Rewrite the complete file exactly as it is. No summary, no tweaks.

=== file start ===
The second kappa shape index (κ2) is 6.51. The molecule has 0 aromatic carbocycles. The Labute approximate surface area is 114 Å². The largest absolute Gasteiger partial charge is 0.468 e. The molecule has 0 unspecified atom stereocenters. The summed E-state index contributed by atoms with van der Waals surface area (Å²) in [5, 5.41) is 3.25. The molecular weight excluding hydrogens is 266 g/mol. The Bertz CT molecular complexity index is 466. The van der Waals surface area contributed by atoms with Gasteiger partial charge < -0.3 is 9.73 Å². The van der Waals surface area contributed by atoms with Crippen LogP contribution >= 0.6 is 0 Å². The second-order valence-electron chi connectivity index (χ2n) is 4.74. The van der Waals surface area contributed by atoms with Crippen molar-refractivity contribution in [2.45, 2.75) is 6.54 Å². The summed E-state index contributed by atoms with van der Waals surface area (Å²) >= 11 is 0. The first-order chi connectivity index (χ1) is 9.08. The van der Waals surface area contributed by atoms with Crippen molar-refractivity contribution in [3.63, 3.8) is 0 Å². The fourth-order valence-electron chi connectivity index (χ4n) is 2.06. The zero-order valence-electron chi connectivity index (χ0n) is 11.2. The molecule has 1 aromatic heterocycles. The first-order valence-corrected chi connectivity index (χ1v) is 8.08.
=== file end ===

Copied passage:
The second kappa shape index (κ2) is 6.51. The molecule has 0 aromatic carbocycles. The Labute approximate surface area is 114 Å². The largest absolute Gasteiger partial charge is 0.468 e. The molecule has 0 unspecified atom stereocenters. The summed E-state index contributed by atoms with van der Waals surface area (Å²) in [5, 5.41) is 3.25. The molecular weight excluding hydrogens is 266 g/mol. The Bertz CT molecular complexity index is 466. The van der Waals surface area contributed by atoms with Gasteiger partial charge < -0.3 is 9.73 Å². The van der Waals surface area contributed by atoms with Crippen LogP contribution >= 0.6 is 0 Å². The second-order valence-electron chi connectivity index (χ2n) is 4.74. The van der Waals surface area contributed by atoms with Crippen molar-refractivity contribution in [2.45, 2.75) is 6.54 Å². The summed E-state index contributed by atoms with van der Waals surface area (Å²) >= 11 is 0. The first-order chi connectivity index (χ1) is 9.08. The van der Waals surface area contributed by atoms with Crippen molar-refractivity contribution in [3.63, 3.8) is 0 Å². The fourth-order valence-electron chi connectivity index (χ4n) is 2.06. The zero-order valence-electron chi connectivity index (χ0n) is 11.2. The molecule has 1 aromatic heterocycles. The first-order valence-corrected chi connectivity index (χ1v) is 8.08.